Bismarck said there are two things the public should never be allowed to see being made: sausages and laws. He served as a chancellor where the head of state was chosen by inheritance, a fact that would cost him his job. But if he saw the way heads of state were made in Malta, he’d add that to the list of queasy fabrications that should rightly cause the sturdiest stomachs to heave.

Marie Louise Coleiro Preca told Jon Mallia she found out she would be Malta’s head of state while watching TV along with anyone else watching the news one night.

Now, don’t get me wrong. The presidency of Malta is not a job people fight for, unless they are Franco Debono in which case, they will throw around hints as subtle as Richard of Gloucester in prayer and penitence displaying mock reluctance. The reluctance of most appointees to the post, however, is not faked.

Joseph Muscat was by no means the first prime minister to force one of his older ministers into retirement from the administration by hauling them to the palace.

But it’s one thing to drag Ugo Mifsud Bonnici to the palace kicking and screaming when they thought they still had things to do in their department, and altogether a new level of Henrician tyranny when Marie Louise Coleiro Preca finds herself publicly crowned while at home ironing the laundry.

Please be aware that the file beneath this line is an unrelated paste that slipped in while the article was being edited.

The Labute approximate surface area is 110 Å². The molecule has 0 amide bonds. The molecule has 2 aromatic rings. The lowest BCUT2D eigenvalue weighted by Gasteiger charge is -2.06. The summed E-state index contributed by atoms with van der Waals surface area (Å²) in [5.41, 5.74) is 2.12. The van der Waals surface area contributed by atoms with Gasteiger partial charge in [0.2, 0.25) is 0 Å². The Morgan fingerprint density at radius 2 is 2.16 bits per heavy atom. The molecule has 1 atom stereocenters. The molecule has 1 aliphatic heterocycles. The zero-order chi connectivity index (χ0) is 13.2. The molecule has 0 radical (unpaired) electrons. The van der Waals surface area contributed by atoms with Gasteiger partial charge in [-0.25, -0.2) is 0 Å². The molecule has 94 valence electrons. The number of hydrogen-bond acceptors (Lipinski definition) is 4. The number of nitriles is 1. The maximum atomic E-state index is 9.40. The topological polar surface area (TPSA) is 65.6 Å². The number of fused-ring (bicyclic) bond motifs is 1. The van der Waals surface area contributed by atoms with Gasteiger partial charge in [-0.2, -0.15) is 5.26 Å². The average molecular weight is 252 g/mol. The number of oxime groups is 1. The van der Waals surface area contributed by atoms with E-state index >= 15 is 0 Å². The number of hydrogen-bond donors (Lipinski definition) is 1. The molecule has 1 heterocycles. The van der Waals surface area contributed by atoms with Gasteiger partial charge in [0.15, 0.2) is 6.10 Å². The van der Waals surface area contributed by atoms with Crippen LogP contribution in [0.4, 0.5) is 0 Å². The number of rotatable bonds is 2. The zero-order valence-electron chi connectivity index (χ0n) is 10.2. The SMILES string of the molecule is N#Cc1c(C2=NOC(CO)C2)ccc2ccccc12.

What is stunning about what the former president admitted was that her appointment was announced when she had not yet accepted the position. Worse, the last thing she had told the prime minister was that she was refusing the position. She was, she says, hired against her will.

If you do that to a housekeeper, they’d rightly call it slavery.

The fact of the matter is Joseph Muscat’s tyranny was accepted. Marie Louise Coleiro Preca worked out that she had no real option to deny that she was going to be the President. All Joseph Muscat needed to do was to publicly will her election and she’d submit. She submitted.

I usually complain at how the behind-the-scenes workings of power in this country are short of basic democracy. In this case the behind-the-scenes workings of power fell short of basic decency.

This was 2014. Muscat had only been in office for a year. He could do this because he could do anything. He would, just two years later, hold on to Keith Schembri and Konrad Mizzi after the Panama scandal broke. Because no one would stop him. Whatever their misgivings his cabinet colleagues would not say no to him.

This is not ancient history. It isn’t even recent history. It’s current affairs. Senior Labour ministers that remained silent when Robert Abela withdrew a Parliamentary bill dealing with unexplained wealth, when it emerged that Robert Abela hired his property to Russians lying to the Maltese government about living here, when it emerged he had been in business with someone who solved their business problems by resorting to unlawful arrest and kidnap, when he publicly mocked the notion of having an anti-mafia law, when he proposed legislation permitting abortion swearing that he wasn’t, and most recently when he presented a bill abolishing the legislature’s power to choose a commissioner to oversee ethical conduct in public life, will in 10 years’ time be giving interviews about how they shut up in spite of their deepest misgivings.

The fact of the matter is Marie Louise Coleiro Preca could have and should have said no. But party loyalty prevailed and like all those Evarist Bartolos and George Vellas and the authors of the yet to be written memoirs, like a lamb to the slaughter she hobbled up the steps of San Anton: a Bismarckian lamb sausage.